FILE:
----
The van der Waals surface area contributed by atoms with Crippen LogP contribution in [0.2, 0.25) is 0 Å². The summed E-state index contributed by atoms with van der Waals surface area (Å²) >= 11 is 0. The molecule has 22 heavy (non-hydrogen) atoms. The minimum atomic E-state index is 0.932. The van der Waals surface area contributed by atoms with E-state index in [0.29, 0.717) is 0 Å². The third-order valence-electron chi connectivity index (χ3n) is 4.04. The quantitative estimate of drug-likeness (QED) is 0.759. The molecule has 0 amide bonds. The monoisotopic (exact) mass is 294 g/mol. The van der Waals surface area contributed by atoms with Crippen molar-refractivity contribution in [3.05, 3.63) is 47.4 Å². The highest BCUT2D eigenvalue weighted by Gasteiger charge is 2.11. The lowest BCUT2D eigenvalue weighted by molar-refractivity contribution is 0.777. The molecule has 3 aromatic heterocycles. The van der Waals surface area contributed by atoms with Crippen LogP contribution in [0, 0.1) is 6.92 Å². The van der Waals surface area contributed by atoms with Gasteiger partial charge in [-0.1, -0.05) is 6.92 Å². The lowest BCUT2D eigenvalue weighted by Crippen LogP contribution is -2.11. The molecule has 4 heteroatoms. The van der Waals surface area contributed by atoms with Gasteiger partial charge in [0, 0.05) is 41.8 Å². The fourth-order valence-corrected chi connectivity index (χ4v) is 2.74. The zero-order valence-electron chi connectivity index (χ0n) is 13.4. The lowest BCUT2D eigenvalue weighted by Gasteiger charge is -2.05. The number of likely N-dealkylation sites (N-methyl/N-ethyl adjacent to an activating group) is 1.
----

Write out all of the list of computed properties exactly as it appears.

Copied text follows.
The van der Waals surface area contributed by atoms with Crippen LogP contribution in [0.2, 0.25) is 0 Å². The summed E-state index contributed by atoms with van der Waals surface area (Å²) >= 11 is 0. The molecule has 22 heavy (non-hydrogen) atoms. The minimum atomic E-state index is 0.932. The van der Waals surface area contributed by atoms with E-state index in [0.29, 0.717) is 0 Å². The third-order valence-electron chi connectivity index (χ3n) is 4.04. The quantitative estimate of drug-likeness (QED) is 0.759. The molecule has 0 amide bonds. The monoisotopic (exact) mass is 294 g/mol. The van der Waals surface area contributed by atoms with Crippen molar-refractivity contribution in [3.05, 3.63) is 47.4 Å². The highest BCUT2D eigenvalue weighted by Gasteiger charge is 2.11. The lowest BCUT2D eigenvalue weighted by molar-refractivity contribution is 0.777. The molecule has 3 aromatic heterocycles. The van der Waals surface area contributed by atoms with Crippen LogP contribution in [0, 0.1) is 6.92 Å². The van der Waals surface area contributed by atoms with Gasteiger partial charge in [-0.1, -0.05) is 6.92 Å². The lowest BCUT2D eigenvalue weighted by Crippen LogP contribution is -2.11. The molecule has 4 heteroatoms. The van der Waals surface area contributed by atoms with Gasteiger partial charge in [0, 0.05) is 41.8 Å². The fourth-order valence-corrected chi connectivity index (χ4v) is 2.74. The zero-order valence-electron chi connectivity index (χ0n) is 13.4. The lowest BCUT2D eigenvalue weighted by Gasteiger charge is -2.05. The number of likely N-dealkylation sites (N-methyl/N-ethyl adjacent to an activating group) is 1.